Facebook whistleblower Frances Haugen has warned that the EU and the UK “will have missed a huge opportunity” if they do not broaden the scope of new digital laws to force tech companies to keep harmful content off their sites.
The EU and the UK are in the process of passing landmark legislation that will hold tech companies liable for any illegal content on their sites, such as hate speech or posts that incite violence or terrorism.
But Haugen, speaking to the Financial Times after her testimony to the European Parliament on Monday, said limiting the scope to illegal content would be a mistake.
She claimed that Facebook’s algorithms can quickly pull people down into psychological rabbit holes. “In the case of kids, they can follow very neutral interests like healthy eating and be drawn into anorexia content,” Haugen said. “That is not illegal, but it is really harmful and kids die as a result of those things.”
Facebook declined to comment.
Haugen’s comments come at a particularly tense point in discussions among member states and lawmakers in Brussels over the upcoming Digital Services Act. France, in particular, has been aggressively pushing for harmful content and disinformation to be policed by Big Tech as part of new legal obligations.
In the UK, legislators drafting the online safety bill have struggled to define which legal harms, such as bullying or misinformation, would be within the scope of the new law. They have faced pushback from tech companies and free speech advocates who believe it will result in too much censorship.
Haugen also said that legislators needed to discuss the risks of advertising.
“We have a lot of issues with ads, where I think having a specific bill that approaches them is really important,” she said. “People are getting targeted with diet ads that are extreme, which is why Facebook has banned those ads for children, because they know they are dangerous.”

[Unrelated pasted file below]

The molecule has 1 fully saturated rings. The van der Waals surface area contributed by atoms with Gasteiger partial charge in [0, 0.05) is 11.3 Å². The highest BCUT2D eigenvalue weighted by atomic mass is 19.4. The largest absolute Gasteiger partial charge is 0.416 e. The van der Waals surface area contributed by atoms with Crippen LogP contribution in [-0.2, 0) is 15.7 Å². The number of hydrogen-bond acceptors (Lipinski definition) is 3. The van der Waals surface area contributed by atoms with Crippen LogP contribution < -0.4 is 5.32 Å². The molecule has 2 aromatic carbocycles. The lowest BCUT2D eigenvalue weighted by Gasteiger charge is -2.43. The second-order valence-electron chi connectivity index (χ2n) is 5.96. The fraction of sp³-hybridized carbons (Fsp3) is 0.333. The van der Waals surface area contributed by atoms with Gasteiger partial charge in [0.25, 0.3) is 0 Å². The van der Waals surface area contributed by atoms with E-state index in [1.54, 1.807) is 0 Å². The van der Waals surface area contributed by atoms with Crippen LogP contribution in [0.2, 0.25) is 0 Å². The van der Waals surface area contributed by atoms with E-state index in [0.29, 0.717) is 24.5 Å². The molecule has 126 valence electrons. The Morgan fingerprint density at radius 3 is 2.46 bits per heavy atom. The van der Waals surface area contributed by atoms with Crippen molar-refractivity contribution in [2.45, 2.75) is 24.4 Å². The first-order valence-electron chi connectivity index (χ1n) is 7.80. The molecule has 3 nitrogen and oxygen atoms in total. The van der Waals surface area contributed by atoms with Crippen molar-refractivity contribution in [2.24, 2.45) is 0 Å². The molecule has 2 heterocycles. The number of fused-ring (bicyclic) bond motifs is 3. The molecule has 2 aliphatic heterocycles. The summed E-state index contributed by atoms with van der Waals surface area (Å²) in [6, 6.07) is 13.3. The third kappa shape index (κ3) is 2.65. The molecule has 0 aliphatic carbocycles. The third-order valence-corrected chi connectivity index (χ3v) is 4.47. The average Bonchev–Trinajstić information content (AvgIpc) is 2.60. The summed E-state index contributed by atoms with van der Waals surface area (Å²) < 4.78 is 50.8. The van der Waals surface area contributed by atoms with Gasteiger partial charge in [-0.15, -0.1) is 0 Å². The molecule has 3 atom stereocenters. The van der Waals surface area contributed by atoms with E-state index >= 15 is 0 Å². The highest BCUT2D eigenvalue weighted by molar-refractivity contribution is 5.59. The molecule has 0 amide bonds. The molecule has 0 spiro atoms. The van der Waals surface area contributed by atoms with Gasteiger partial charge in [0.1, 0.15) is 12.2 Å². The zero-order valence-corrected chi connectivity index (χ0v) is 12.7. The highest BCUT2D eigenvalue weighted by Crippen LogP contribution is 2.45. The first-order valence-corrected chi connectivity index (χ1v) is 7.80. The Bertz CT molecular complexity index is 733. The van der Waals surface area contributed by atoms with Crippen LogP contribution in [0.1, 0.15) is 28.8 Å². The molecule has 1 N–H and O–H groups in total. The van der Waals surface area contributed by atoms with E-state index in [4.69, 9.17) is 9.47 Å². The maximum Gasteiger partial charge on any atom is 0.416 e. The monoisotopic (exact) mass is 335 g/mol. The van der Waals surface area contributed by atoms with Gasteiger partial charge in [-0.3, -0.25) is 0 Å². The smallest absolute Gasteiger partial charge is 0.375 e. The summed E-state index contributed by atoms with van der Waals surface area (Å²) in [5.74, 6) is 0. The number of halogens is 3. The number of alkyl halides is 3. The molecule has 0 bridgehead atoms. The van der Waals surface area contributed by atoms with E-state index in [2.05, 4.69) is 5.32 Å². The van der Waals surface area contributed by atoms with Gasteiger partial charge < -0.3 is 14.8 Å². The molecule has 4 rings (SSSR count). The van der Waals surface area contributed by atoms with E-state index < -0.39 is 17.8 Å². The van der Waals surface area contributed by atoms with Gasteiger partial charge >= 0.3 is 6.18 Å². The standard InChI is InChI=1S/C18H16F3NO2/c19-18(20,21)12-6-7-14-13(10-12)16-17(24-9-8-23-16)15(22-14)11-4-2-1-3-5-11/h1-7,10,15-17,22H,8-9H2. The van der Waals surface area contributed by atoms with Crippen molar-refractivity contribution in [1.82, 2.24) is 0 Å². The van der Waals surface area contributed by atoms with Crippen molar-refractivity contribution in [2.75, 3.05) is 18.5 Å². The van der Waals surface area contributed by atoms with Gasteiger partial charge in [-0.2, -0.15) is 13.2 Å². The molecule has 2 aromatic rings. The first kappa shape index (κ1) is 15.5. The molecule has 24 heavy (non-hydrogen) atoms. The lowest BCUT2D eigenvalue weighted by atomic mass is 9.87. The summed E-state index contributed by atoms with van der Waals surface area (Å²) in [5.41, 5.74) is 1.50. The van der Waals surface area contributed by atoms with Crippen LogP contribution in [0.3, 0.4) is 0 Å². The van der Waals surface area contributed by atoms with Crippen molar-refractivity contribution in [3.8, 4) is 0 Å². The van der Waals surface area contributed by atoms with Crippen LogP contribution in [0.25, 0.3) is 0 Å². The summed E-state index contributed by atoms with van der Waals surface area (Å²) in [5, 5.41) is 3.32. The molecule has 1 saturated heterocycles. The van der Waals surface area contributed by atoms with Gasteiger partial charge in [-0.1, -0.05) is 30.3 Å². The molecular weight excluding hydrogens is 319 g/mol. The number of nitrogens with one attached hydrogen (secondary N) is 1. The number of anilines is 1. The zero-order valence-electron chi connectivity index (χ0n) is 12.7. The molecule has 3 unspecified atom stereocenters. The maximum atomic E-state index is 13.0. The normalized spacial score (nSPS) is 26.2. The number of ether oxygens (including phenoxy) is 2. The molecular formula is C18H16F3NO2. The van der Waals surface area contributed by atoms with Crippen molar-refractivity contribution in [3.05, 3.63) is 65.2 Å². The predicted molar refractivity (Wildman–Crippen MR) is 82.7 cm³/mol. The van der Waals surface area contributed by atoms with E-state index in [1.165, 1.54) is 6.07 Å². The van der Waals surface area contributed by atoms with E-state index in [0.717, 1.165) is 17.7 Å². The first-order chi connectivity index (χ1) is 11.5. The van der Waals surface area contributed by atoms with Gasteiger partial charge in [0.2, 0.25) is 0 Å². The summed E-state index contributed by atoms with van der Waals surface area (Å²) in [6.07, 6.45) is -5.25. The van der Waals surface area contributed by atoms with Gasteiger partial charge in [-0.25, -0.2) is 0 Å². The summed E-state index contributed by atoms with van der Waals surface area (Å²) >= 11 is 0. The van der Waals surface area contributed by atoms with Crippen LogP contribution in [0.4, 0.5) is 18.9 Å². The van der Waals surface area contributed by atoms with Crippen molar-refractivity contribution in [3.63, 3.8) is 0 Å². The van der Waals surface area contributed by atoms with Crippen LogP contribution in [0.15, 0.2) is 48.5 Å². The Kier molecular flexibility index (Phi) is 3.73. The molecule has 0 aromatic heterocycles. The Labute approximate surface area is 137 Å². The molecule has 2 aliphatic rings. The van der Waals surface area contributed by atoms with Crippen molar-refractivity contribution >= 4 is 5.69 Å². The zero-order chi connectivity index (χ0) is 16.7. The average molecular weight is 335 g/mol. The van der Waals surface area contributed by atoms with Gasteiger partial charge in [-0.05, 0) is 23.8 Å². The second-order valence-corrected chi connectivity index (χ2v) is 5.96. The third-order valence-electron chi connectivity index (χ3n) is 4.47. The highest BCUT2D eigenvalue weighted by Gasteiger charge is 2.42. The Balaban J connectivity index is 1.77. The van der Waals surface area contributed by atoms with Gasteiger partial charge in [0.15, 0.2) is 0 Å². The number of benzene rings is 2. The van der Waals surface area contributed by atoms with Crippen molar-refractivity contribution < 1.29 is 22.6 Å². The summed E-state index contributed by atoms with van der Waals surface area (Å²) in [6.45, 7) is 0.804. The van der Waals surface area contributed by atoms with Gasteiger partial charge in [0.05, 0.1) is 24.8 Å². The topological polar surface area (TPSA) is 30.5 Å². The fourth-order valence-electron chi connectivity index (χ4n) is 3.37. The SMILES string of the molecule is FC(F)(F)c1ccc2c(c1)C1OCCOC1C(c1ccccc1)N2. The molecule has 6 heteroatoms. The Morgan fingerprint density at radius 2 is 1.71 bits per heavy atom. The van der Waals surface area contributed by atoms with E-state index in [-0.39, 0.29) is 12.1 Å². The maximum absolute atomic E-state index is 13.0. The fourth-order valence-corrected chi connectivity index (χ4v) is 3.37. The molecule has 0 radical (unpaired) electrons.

Facebook says it restricts diet ads for all users.
Haugen said the laws being drafted in Europe and the UK would be replicated in other countries, and had the potential to push companies such as Facebook to change their systems, similar to their response to the UK’s Children’s Code which came into force in September.
“Let’s imagine a world where Facebook has to disclose what safety systems existed and what languages they were in and the efficacy of those systems. Even if they only did this for European content, researchers around the world would have a window into how Facebook works . . . and there would be pressure for them to improve,” she said.
Haugen has given hours of testimony to legislators and regulators in the US, the UK and Brussels, and is due to give evidence to French regulators before heading home to Puerto Rico. She says she doesn’t regret going public with her identity or the internal Facebook documents.
“Whistleblowers are only going to get more and more important for society — technology is accelerating ever faster and the only people who understand these technologies are people inside the companies,” Haugen said.